Barksdale who claimed to inspire 'The Wire' charged in federal court
By By Ian Duncan and The Baltimore Sun
Nov 29, 2013 | 8:13 PM
A few years back, Nathan "Bodie" Barksdale had a public spat with "The Wire" creator David Simon over the extent to which he was an inspiration for drug boss Avon Barksdale in the series. All the while, he vowed that he was long out of the game.
But now the Drug Enforcement Administration says Barksdale is a high-ranking member of the Black Guerrilla Family. U.S. marshals arrested him this week on federal heroin and gun charges after he spent a short spell on the run.
Barksdale, 52, is accused of taking part in a heroin conspiracy with alleged drug supplier Suraj Tairu, who is also charged in the case. The pair would meet to conduct deals at Rite Aid parking lots just north of downtown Baltimore, according to court documents.
Tairu's lawyer said his client has pleaded not guilty, and he is reviewing the evidence ahead of a trial scheduled for next year. Barksdale's attorney declined to comment on the case.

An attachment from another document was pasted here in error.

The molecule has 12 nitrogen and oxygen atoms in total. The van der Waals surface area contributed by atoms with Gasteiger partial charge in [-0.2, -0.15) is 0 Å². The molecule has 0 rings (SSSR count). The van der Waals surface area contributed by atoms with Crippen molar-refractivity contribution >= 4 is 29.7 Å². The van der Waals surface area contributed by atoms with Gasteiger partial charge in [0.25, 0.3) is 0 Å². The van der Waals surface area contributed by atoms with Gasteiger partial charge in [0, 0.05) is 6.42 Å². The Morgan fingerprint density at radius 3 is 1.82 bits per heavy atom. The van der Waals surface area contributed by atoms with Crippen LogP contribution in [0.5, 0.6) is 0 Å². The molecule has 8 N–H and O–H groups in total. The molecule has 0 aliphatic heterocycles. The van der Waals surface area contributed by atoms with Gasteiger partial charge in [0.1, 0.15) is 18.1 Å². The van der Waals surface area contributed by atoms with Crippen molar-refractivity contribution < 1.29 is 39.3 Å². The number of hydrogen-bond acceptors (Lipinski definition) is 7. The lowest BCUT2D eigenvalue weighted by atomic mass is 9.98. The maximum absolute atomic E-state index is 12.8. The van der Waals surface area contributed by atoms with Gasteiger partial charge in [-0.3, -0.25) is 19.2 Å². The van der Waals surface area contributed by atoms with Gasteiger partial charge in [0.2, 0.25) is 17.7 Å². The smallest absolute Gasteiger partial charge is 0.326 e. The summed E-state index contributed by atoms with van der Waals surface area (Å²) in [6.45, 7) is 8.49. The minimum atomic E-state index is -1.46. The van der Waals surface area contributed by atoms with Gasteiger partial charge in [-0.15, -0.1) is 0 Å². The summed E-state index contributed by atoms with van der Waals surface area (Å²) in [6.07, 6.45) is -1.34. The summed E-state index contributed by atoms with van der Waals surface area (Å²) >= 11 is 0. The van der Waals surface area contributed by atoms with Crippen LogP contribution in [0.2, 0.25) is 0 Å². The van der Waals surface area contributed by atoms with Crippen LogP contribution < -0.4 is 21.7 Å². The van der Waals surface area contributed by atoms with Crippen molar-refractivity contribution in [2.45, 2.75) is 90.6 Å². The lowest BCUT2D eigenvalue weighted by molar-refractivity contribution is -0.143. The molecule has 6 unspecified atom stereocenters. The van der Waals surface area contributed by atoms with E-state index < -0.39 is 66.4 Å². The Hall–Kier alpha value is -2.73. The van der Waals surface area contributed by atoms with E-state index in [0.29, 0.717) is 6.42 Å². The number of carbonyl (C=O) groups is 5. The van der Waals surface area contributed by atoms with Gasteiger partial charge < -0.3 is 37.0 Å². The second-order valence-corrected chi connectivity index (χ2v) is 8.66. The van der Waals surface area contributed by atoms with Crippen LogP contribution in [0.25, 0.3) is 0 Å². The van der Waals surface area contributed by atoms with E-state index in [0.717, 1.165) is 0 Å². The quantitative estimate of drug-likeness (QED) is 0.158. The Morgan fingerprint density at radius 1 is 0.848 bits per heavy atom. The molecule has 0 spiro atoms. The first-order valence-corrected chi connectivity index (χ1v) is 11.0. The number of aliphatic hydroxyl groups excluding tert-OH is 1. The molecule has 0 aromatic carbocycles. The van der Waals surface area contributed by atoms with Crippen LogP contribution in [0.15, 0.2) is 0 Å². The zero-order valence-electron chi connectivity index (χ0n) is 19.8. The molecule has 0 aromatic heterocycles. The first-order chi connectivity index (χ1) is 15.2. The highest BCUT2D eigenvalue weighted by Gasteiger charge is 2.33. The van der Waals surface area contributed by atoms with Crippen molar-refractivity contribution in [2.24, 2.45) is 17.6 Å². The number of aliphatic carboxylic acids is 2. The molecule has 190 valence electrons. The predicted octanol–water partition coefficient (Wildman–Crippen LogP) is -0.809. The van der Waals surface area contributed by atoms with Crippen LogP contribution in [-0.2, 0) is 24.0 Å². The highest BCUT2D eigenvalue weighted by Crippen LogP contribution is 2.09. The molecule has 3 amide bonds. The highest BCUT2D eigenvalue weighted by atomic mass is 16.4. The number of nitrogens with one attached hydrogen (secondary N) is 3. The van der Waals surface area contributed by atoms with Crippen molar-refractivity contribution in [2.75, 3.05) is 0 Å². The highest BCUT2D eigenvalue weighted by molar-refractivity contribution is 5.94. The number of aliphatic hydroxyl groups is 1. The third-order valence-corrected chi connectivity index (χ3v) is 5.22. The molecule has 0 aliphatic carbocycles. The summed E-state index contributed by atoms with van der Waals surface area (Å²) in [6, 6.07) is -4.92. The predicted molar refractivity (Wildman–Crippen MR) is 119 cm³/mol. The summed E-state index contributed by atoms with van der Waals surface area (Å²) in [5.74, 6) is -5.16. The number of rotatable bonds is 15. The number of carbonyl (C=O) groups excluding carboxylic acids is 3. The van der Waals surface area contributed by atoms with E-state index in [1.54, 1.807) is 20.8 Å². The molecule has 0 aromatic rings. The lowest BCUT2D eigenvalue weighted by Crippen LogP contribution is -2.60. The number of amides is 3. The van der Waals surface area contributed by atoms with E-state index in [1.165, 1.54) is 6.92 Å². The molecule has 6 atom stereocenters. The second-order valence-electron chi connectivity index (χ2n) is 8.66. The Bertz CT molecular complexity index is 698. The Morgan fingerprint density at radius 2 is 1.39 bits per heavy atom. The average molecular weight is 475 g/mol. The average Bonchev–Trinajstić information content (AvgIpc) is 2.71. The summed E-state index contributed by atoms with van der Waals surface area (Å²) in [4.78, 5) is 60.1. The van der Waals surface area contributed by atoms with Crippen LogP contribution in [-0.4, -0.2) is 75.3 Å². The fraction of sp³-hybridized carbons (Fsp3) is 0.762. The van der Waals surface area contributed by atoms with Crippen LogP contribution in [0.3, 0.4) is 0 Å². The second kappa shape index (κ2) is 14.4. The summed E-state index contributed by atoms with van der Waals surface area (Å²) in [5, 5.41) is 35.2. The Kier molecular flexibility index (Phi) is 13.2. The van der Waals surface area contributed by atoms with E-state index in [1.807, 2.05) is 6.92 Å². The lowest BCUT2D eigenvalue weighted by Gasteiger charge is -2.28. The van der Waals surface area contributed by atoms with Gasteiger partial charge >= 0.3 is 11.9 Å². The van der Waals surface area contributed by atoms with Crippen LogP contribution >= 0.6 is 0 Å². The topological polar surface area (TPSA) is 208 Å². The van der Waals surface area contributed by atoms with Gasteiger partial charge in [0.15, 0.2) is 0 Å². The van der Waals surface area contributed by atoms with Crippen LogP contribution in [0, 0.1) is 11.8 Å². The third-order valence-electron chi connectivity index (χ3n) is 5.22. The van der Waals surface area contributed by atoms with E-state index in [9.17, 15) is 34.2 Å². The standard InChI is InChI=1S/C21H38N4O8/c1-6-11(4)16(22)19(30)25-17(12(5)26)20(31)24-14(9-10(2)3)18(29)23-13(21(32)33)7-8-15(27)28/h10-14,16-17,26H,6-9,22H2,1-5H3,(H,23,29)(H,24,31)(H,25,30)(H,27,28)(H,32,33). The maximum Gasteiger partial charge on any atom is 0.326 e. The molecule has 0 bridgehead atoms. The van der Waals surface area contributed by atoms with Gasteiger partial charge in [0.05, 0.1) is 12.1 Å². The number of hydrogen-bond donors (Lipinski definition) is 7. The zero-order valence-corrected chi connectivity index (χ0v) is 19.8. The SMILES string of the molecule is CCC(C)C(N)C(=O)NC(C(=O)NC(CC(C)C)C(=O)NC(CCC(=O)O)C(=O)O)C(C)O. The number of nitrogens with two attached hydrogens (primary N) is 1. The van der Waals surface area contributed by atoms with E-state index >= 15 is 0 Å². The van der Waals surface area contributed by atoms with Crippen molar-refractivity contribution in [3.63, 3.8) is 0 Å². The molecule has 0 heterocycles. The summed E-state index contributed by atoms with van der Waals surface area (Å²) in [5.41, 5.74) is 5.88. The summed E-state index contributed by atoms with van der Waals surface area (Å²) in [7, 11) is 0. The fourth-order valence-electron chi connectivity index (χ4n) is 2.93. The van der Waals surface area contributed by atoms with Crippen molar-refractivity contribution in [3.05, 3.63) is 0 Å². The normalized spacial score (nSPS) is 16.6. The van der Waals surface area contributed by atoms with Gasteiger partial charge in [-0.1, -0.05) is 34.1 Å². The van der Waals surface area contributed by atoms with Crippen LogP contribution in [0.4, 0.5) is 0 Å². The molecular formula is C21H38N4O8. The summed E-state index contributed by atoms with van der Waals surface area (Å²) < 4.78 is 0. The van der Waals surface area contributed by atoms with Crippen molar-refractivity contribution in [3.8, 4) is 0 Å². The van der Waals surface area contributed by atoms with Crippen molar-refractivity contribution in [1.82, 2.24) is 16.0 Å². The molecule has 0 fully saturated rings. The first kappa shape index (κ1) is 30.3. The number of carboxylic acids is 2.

But his mother, Emma Grier, said she did not know anything about the charges and believed Barksdale's life was back on track.
"He was working and everything," she added. "He's turned his life around."
But the DEA's Special Investigations Group, a team of federal agents and Baltimore police, has long been working to bring down top figures in the BGF, said DEA spokesman Edward Marcinko. The agency first named Barksdale as a BGF member in court documents in 2010.
Barksdale was a notorious Baltimore criminal in the 1980s, and Simon detailed his violent heroin-dealing operation in the Murphy Homes, reporting that he counted Hitler and Machiavelli among his heroes.
But in an email, Simon said that while he had no problem with Barksdale marketing his own show, Nathan Barksdale and Avon Barksdale were not one and the same. Nor for that matter is the character Bodie on "The Wire" modeled on Nathan Barksdale, Simon added.
"There are some anecdotal connections between his story and a multitude of characters," Simon said. "We mangled street and given names throughout 'The Wire' so that it was a general shout-out to the west-side players. But there is nothing that corresponds to a specific character."
As in "The Wire," authorities used a wiretap to help build the case against Barksdale. His calls were recorded after an informant provided officers with his number this past spring, according to court documents.